An Extraordinary Ride-Department of English - Carnegie Mellon University

Wednesday, September 11, 2013

An Extraordinary Ride

Bill Shuster has many titles, including U.S. Representative from Pennsylvania's 9th District and Chair of the House Committee on Transportation and Infrastructure. After recently riding in Carnegie Mellon University's self-driving car, developed with support from General Motors, he was proud to claim yet another: "Test Passenger."

During a 33-mile drive from Cranberry, Pa., to Pittsburgh International Airport Sept. 4, Shuster and Secretary Barry Schoch of the Pennsylvania Department of Transportation got a first-hand look at the custom Cadillac SRX as it threaded through congested traffic, merged at highway speeds and obeyed traffic signals — all without human intervention.

Raj Rajkumar, who directs CMU's U.S. Department of Transportation-funded transportation research center and co-directs the CMU-General Motors Autonomous Driving Collaborative Research Lab, accompanied Shuster and Schoch for the drive. Jarrod Snider, senior engineer, was in the driver's seat, ready to take control if necessary.

"Autonomous driving technology is progressing rapidly," Rajkumar said. "This car is the holy grail of autonomous driving because it can do it all — from changing lanes on highways, driving in congested suburban traffic and navigating traffic lights. Carnegie Mellon continues to be a leader on this emerging frontier."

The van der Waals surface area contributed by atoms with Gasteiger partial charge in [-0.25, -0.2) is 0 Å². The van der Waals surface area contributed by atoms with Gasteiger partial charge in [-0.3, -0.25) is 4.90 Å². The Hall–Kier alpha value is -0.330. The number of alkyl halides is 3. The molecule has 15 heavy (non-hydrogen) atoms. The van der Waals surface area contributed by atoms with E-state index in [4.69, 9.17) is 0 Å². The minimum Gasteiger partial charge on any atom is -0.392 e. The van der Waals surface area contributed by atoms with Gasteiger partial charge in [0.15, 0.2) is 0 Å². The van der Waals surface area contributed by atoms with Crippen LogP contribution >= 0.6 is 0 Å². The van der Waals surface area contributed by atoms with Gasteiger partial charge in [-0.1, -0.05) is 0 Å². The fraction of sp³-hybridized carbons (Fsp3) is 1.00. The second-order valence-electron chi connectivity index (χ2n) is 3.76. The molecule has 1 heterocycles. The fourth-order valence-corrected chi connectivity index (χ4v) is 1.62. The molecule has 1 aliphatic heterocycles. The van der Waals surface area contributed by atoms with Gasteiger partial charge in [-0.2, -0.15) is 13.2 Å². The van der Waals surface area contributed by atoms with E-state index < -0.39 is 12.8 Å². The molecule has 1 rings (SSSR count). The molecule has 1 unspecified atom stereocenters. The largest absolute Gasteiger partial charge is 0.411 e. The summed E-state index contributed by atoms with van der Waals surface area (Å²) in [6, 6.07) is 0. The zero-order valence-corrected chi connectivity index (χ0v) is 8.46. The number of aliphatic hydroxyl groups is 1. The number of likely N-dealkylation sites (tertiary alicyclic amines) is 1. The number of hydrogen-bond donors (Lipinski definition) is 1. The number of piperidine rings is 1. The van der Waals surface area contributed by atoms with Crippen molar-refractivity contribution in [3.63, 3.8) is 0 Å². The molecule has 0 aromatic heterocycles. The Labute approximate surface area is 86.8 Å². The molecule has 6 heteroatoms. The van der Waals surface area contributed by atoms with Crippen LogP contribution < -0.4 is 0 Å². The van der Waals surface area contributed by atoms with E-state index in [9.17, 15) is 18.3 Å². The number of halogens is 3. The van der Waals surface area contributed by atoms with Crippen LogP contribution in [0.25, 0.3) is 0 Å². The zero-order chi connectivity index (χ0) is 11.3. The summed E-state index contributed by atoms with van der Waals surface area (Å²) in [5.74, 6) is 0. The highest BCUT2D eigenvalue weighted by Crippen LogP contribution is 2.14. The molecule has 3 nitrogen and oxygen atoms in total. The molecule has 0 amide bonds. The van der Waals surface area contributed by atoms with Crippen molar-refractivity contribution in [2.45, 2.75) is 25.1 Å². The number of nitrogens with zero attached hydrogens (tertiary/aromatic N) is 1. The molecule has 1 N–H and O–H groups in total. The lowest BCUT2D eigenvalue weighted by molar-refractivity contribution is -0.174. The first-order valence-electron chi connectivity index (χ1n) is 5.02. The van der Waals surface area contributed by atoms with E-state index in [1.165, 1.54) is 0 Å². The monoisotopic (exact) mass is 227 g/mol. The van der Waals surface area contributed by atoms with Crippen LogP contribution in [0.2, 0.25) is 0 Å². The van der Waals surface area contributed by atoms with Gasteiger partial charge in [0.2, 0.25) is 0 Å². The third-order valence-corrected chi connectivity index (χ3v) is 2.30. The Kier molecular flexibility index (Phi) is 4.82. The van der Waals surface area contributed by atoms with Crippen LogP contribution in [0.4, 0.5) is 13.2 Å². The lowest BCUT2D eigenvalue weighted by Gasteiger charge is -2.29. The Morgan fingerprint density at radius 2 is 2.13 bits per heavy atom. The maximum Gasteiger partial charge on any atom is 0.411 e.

Unlike other self-driving vehicles, the SRX doesn't bristle with exotic and expensive sensors. The car uses automotive-grade radars and lidars, which are unobtrusively embedded around the car. Its computers are hidden under the cargo floor. In addition to controlling the steering, speed and braking, the autonomous systems detect and avoid obstacles in the road, including pedestrians.

The Cadillac SRX can communicate with instrumented traffic lights and other vehicles equipped with wireless communication devices to enable cooperation.

CMU's portfolio of transportation technology projects includes the GM-CMU Vehicular Information Technology Collaborative Research Lab, the Traffic21 initiative and the Technologies for Safe and Efficient Transportation Center, a U.S. Department of Transportation University Transportation Center at Carnegie Mellon in partnership with the University of Pennsylvania. The Hillman Foundation provides additional support for Traffic 21 and the Transportation Center

During the demonstration drive with Shuster and Schoch, Jarrod Snider took over control of the car only once — not because of a malfunction, but because of maneuvering by a news-media vehicle shooting video. The passengers, however, didn't perceive any glitches.

"Jarrod, I'd say you did a great job of driving," Schoch quipped afterwards, "but you really didn't do anything."

"It really is amazing to see this technology," Shuster added. Autonomous driving, he predicted, will make roads safer, reduce congestion and save fuel. "It's a win-win-win for all of us."